The Mid North Coast of New South Wales could become home to the world’s first biorefinery turning sawmill residues into renewable diesel and renewable bitumen. Source: Timberbiz On behalf of the Australian Government, the Australian Renewable Energy Agency (ARENA) has announced up to $500,000 in funding to Boral Timber, a subsidiary of Boral Limited, to investigate the feasibility of building a ‘second-generation’ biofuels refinery using the waste sawmill residues from the Boral Timber Hardwood Sawmill at Herons Creek near Port Macquarie. Under the $1.2 million study, Boral will explore the technical and financial viability of establishing a biorefinery using innovative technology, which would be located near the Herons Creek sawmill. If the study is successful, the proposed biorefinery, which would cost an estimated $50 million to build, could convert up to 50,000 tonnes of waste sawmill residue produced each year into transport-grade renewable diesel and bitumen. The sawmill residue – which includes sawdust, remnant woodchips, shavings and offcuts – is currently used for lower value uses such as landscaping and boiler fuel. The study will consider a mechanical catalytic conversion technology, developed by Spanish-based Global Ecofuel Solutions SL, combined with the potential biorefinery at Herons Creek and will be the first time the process would be used in a production scale facility. ARENA CEO Ivor Frischknecht said the project further shows that big businesses are increasingly moving towards renewable energy solutions. “The transport sector is a significant user of energy in Australia, with liquid fuels a key long term energy source for heavy-vehicle road and air transport since they cannot readily be electrified. Bioenergy comprises a growing proportion of Australia’s energy mix, and this new technology could see residue from the production process be used to reduce Boral’s reliance on diesel and bitumen derived from fossil fuels,” he said. “If this ground-breaking technology is successful, we hope to see a transition to similar biorefineries by other companies which have a waste stream in forestry or agriculture,” Mr Frischknecht said. Boral Executive General Manager (Building Products) Wayne Manners said that if the feasibility study was successful, the transport-grade renewable diesel produced at the potential new biorefinery could eventually account for up to 15% of Boral’s annual diesel needs. Boral is one of the largest consumers of bitumen and has one of the largest truck fleets in Australia, using approximately 100 million litres of diesel each year. “The application of this technology has the potential to transform the way we use low value hardwood sawmill residues into a resource that could be highly valuable not just to Boral but to the industry more generally,” he said.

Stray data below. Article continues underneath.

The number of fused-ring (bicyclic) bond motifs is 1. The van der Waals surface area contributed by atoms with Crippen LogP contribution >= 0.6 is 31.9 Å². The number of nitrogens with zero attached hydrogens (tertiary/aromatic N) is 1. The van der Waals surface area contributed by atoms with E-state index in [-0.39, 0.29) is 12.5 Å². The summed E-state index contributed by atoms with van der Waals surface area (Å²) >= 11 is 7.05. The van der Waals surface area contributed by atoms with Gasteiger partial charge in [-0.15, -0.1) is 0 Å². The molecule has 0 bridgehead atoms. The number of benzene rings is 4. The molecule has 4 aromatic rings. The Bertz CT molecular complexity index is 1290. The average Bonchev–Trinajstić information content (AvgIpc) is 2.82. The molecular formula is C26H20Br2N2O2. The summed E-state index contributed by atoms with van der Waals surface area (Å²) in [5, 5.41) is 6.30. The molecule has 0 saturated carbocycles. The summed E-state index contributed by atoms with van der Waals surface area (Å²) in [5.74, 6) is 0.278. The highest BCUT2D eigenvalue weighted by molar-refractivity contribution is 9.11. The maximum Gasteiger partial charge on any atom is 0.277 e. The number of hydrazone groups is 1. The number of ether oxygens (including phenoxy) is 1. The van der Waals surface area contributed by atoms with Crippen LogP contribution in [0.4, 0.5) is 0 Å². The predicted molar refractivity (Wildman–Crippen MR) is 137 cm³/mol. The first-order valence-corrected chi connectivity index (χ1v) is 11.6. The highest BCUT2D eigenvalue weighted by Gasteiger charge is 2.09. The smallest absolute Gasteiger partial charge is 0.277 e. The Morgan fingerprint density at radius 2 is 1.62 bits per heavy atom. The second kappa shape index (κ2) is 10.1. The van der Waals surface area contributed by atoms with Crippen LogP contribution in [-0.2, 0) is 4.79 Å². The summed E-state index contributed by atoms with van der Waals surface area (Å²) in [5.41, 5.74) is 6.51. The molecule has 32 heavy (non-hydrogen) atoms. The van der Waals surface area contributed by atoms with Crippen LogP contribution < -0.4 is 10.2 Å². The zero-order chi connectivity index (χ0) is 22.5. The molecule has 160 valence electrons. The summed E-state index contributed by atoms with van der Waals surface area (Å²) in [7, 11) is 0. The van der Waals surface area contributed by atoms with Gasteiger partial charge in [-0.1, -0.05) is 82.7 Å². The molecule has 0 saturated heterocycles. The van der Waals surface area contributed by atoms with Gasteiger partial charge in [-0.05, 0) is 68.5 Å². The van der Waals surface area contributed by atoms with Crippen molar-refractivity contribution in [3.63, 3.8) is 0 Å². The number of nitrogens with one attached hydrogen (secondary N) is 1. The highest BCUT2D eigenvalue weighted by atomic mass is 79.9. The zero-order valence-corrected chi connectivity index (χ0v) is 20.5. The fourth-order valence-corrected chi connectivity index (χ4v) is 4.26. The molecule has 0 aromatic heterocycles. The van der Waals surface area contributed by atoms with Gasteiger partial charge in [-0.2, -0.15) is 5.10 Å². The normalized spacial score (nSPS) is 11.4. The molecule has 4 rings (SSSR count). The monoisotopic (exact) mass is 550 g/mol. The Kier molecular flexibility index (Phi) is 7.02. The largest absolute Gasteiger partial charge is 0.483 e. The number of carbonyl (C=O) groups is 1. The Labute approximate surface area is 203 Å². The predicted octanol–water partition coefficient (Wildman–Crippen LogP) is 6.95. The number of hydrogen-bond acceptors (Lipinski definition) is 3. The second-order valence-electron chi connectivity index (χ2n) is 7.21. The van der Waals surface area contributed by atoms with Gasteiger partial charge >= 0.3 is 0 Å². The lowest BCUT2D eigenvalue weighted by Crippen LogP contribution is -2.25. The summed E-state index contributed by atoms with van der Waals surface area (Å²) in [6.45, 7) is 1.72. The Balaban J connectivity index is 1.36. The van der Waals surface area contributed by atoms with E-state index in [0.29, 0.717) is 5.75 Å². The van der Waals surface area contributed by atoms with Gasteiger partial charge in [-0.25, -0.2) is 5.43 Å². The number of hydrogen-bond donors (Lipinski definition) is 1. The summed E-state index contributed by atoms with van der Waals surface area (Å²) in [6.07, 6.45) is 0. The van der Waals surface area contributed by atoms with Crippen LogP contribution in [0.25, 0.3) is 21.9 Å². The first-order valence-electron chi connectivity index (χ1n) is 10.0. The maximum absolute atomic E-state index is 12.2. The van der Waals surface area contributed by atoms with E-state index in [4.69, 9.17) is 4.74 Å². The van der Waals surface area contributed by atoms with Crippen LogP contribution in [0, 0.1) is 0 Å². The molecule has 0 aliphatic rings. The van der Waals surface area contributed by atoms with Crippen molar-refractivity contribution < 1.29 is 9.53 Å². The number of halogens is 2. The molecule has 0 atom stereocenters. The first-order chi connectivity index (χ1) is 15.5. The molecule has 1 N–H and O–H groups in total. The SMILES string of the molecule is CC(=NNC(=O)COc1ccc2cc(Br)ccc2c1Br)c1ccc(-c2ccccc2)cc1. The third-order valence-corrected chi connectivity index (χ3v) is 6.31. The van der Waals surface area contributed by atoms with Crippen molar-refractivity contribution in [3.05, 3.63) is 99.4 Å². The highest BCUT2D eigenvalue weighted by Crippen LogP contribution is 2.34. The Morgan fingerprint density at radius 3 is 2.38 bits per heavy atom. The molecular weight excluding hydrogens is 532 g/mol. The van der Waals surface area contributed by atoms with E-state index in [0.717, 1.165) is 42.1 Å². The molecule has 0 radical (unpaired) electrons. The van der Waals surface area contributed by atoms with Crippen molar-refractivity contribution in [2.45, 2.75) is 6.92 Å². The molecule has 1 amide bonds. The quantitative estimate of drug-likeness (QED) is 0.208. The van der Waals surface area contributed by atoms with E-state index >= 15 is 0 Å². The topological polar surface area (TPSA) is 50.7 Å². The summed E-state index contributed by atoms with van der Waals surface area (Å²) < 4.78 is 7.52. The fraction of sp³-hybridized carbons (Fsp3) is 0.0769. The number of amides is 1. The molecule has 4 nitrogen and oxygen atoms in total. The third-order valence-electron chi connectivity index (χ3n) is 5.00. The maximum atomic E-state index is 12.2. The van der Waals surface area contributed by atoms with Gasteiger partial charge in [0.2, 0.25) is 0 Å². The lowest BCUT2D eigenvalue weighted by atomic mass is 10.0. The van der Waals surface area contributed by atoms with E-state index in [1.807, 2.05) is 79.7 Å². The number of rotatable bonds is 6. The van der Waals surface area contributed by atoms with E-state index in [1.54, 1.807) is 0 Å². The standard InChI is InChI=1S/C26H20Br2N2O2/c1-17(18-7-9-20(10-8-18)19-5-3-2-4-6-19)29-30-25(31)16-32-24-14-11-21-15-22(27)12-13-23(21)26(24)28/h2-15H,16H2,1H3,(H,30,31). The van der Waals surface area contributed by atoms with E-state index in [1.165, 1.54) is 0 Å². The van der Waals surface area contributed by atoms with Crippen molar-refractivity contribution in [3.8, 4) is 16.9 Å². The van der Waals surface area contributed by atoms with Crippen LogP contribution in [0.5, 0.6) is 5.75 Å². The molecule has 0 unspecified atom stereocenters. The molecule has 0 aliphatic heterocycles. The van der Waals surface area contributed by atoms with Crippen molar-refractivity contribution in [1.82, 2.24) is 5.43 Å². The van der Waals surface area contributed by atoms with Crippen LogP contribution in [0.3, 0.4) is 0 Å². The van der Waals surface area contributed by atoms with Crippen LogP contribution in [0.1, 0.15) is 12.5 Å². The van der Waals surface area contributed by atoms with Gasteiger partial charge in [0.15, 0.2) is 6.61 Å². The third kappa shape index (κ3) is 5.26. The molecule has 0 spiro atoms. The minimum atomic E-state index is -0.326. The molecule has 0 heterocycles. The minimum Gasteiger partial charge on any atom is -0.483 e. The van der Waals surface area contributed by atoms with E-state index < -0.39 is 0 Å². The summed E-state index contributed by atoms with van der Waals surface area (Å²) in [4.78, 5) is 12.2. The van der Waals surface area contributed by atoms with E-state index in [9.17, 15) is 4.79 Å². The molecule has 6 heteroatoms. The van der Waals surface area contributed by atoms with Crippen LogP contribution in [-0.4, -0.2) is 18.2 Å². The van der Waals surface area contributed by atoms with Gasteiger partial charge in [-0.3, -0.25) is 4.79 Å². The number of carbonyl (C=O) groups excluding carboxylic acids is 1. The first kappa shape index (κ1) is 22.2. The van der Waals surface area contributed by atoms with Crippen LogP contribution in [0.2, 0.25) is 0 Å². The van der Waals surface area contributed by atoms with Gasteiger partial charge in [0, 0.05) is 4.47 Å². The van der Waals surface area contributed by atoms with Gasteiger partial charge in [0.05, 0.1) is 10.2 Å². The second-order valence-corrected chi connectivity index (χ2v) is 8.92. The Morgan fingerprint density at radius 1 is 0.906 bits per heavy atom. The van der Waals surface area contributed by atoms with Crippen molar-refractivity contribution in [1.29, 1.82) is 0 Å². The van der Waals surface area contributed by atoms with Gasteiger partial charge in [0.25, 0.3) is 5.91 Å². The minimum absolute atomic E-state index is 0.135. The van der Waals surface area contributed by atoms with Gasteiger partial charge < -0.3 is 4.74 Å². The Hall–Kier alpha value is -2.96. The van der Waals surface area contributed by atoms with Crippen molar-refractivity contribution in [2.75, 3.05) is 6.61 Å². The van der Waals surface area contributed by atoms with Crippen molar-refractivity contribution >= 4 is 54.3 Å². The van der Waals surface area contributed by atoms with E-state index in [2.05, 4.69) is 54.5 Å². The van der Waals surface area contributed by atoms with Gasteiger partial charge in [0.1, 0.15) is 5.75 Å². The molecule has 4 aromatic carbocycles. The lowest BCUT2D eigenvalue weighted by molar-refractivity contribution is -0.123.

The NSW Government has opened round 1 of applications under the Forest Industries Innovation Fund loan scheme – a $34 million fund to assist industry in adopting new technology and innovative practices. Source: Timberbiz The scheme aims to attract projects that will better address the changing demands of the future forest industry in the state, providing long-term, low-interest loans up to $3 million for successful applications. NSW Department of Primary Industries (DPI) Group Director Forestry Policy, Research & Development Nick Milham said the scheme delivers on the government’s Forestry Industry Roadmap. “We’re pleased to have launched the initiative this week, which will drive improved profitability and innovation across the sector,” he said. “The loans can be accessed for up to 100% of the cost of a range of projects, meaning that quite substantial projects can be fully funded, but that even larger projects may also be supported. “This is a comprehensive package of investment in the industry that will underpin a sustainable industry for years to come, supporting regional jobs and communities.” Mr Milham said the scheme was designed and developed with strong guidance provided by stakeholders and industry. “The NSW Forest Industries Taskforce, which has broad membership from across the forestry and forest products sectors, has encouraged the NSW Government to consider measures that could be taken to assist the industry to address challenges and take advantage of emerging industry growth opportunities,” he said. The $34 million fund is part of the broader NSW Government 2018-19 Budget forest industries support package, totalling $71.8 million over four years. Including the innovation fund, other measures included: $24 million investment in plantations through Forestry Corporation NSW to increase supply; $9.2 million for world-class forest mapping and monitoring; and $4.6 million to support training and accreditation for forestry contractors. The Forest Industries Innovation Fund will be administered by the NSW Rural Assistance Authority under guidelines developed by the Department of Primary Industries (DPI) – Forestry. Applications close on 11 November 2018 and can be made online at www.raa.nsw.gov.au/forest-fund